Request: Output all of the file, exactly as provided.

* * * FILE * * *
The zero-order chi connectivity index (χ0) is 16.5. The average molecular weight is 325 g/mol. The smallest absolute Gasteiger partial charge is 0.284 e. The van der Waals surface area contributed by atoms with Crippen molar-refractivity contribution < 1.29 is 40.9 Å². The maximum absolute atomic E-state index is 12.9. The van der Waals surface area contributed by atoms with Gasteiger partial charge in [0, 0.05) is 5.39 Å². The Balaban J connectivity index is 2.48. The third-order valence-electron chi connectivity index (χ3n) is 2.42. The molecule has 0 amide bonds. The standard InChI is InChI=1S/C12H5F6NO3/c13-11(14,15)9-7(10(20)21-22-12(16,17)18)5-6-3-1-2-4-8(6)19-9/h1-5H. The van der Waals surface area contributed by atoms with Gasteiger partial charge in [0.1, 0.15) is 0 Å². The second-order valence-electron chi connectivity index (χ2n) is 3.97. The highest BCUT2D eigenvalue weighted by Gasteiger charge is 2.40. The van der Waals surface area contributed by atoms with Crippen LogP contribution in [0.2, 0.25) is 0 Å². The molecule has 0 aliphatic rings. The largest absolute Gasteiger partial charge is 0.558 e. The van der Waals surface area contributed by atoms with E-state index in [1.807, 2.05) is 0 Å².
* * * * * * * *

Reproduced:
The zero-order chi connectivity index (χ0) is 16.5. The average molecular weight is 325 g/mol. The smallest absolute Gasteiger partial charge is 0.284 e. The van der Waals surface area contributed by atoms with Crippen molar-refractivity contribution < 1.29 is 40.9 Å². The maximum absolute atomic E-state index is 12.9. The van der Waals surface area contributed by atoms with Gasteiger partial charge in [0, 0.05) is 5.39 Å². The Balaban J connectivity index is 2.48. The third-order valence-electron chi connectivity index (χ3n) is 2.42. The molecule has 0 amide bonds. The standard InChI is InChI=1S/C12H5F6NO3/c13-11(14,15)9-7(10(20)21-22-12(16,17)18)5-6-3-1-2-4-8(6)19-9/h1-5H. The van der Waals surface area contributed by atoms with Gasteiger partial charge in [0.1, 0.15) is 0 Å². The second-order valence-electron chi connectivity index (χ2n) is 3.97. The highest BCUT2D eigenvalue weighted by Gasteiger charge is 2.40. The van der Waals surface area contributed by atoms with Crippen LogP contribution in [0.2, 0.25) is 0 Å². The molecule has 0 aliphatic rings. The largest absolute Gasteiger partial charge is 0.558 e. The van der Waals surface area contributed by atoms with E-state index in [1.807, 2.05) is 0 Å².